No, this is not a blog from a parenting expert telling you the proper way to discipline your children. This isn’t about discipline at all really but about example – after all, the word “discipline” comes from the word “disciple,” which means that we should set an example for our children.
So when I read about the lives of different saints, and I see the example that their parents modeled for them, and I realize I have a lot to learn from them.
First of all, what is the goal of parenting? Holiness. We should desire for our children to be holy, even though it is not our job to make sure that they are. We cannot force holiness. To make them holy is God’s job. But we can teach them virtue and show them the way to go by the example of our own lives.
Take, for example, the life of St. Frances Cabrini. She was a pioneer and a missionary, and the first American citizen to be canonized. Born in Italy in the 1800’s, she wanted to do mission work in the east and the Pope told her to go west. So she began ministering to the poor immigrants in NYC, but soon thousands of requests came in for her to found schools, hospitals, and orphanages all over the world. Throughout her life, she traveled to Europe, Central and South America and throughout the United States. She made 23 trans-Atlantic crossings and established 67 institutions: schools, hospitals and orphanages. She founded the Missionary Sisters of the Sacred Heart of Jesus, and her whole life was dedicated to being a missionary and to being a “bearer of the love of Christ in the World.”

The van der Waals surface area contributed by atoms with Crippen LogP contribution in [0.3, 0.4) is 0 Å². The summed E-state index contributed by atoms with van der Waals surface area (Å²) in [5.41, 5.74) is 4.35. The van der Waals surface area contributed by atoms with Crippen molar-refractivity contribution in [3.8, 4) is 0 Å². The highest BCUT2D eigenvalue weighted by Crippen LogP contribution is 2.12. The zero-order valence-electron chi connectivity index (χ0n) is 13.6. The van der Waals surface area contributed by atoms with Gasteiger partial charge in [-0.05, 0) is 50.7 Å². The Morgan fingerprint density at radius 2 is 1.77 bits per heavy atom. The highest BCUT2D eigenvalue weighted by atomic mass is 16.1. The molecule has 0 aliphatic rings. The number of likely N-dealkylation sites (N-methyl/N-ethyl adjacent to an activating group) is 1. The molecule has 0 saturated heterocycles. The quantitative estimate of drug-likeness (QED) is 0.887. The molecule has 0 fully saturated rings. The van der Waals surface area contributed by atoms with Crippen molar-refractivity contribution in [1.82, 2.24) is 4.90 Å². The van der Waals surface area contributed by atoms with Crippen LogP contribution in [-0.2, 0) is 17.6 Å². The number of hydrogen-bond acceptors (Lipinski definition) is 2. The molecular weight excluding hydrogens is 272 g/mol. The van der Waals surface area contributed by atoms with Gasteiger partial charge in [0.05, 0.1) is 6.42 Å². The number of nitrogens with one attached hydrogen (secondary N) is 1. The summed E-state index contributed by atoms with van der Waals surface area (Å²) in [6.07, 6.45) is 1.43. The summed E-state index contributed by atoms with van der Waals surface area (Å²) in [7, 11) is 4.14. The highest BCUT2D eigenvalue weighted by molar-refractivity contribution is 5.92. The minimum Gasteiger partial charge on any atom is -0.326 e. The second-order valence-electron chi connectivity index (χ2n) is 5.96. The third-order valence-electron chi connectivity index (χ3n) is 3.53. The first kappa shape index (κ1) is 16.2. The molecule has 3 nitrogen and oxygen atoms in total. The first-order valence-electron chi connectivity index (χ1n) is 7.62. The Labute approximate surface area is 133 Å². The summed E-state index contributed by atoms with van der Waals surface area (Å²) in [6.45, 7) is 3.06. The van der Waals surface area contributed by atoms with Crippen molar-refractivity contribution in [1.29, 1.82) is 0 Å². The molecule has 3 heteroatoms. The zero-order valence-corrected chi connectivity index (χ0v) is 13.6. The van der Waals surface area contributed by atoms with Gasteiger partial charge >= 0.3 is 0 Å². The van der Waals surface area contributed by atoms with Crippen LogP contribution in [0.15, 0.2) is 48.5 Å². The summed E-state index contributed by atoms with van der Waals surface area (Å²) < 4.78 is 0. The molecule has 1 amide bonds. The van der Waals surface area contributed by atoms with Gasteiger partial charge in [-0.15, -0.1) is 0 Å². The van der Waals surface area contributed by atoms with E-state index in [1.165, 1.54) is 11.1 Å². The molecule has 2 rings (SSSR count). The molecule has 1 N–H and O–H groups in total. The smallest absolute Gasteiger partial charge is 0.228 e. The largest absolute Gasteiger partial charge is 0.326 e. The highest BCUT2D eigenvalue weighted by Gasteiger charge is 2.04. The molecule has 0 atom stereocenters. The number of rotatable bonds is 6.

When I first moved to Denver, it was not long before I visited Cabrini Shrine (cover picture) where Mother Cabrini had founded an orphanage. While the story about the place is incredible, it was the story about her childhood that really struck me. As a child, her parents would read stories of the missionaries and saints to her, and that inspired in her a zeal to become a missionary herself. Throughout her life and despite poor health, she showed an unwavering devotion to being a missionary. It resonated with me as I remember reading my own children’s book of saints feeling that same desire for sainthood.